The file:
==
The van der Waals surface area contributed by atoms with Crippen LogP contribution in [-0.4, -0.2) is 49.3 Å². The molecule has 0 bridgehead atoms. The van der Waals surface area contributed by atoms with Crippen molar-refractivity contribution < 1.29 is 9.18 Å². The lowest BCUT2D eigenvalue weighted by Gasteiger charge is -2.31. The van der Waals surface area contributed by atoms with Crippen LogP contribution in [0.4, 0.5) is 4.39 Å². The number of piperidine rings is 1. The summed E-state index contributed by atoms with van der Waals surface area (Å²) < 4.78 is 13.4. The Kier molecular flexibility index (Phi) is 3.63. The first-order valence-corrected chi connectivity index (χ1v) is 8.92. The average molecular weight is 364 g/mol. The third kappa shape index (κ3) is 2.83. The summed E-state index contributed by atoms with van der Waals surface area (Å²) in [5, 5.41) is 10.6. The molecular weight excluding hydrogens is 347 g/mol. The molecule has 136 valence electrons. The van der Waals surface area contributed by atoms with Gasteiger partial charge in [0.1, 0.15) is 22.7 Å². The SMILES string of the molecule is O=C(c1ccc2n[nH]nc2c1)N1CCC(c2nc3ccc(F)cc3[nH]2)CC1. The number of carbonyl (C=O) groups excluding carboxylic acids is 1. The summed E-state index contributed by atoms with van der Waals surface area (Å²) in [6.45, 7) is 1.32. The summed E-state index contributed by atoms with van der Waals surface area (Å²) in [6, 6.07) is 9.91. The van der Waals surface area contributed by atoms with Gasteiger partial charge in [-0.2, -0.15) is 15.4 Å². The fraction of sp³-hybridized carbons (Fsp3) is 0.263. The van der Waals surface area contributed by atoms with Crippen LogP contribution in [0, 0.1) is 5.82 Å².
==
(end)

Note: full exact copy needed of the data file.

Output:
The van der Waals surface area contributed by atoms with Crippen LogP contribution in [-0.4, -0.2) is 49.3 Å². The molecule has 0 bridgehead atoms. The van der Waals surface area contributed by atoms with Crippen molar-refractivity contribution < 1.29 is 9.18 Å². The lowest BCUT2D eigenvalue weighted by Gasteiger charge is -2.31. The van der Waals surface area contributed by atoms with Crippen LogP contribution in [0.4, 0.5) is 4.39 Å². The number of piperidine rings is 1. The summed E-state index contributed by atoms with van der Waals surface area (Å²) < 4.78 is 13.4. The Kier molecular flexibility index (Phi) is 3.63. The first-order valence-corrected chi connectivity index (χ1v) is 8.92. The average molecular weight is 364 g/mol. The third kappa shape index (κ3) is 2.83. The summed E-state index contributed by atoms with van der Waals surface area (Å²) in [5, 5.41) is 10.6. The molecular weight excluding hydrogens is 347 g/mol. The molecule has 136 valence electrons. The van der Waals surface area contributed by atoms with Gasteiger partial charge in [0.1, 0.15) is 22.7 Å². The SMILES string of the molecule is O=C(c1ccc2n[nH]nc2c1)N1CCC(c2nc3ccc(F)cc3[nH]2)CC1. The number of carbonyl (C=O) groups excluding carboxylic acids is 1. The summed E-state index contributed by atoms with van der Waals surface area (Å²) in [6.45, 7) is 1.32. The summed E-state index contributed by atoms with van der Waals surface area (Å²) in [6, 6.07) is 9.91. The van der Waals surface area contributed by atoms with Gasteiger partial charge in [-0.2, -0.15) is 15.4 Å². The fraction of sp³-hybridized carbons (Fsp3) is 0.263. The van der Waals surface area contributed by atoms with Crippen LogP contribution in [0, 0.1) is 5.82 Å².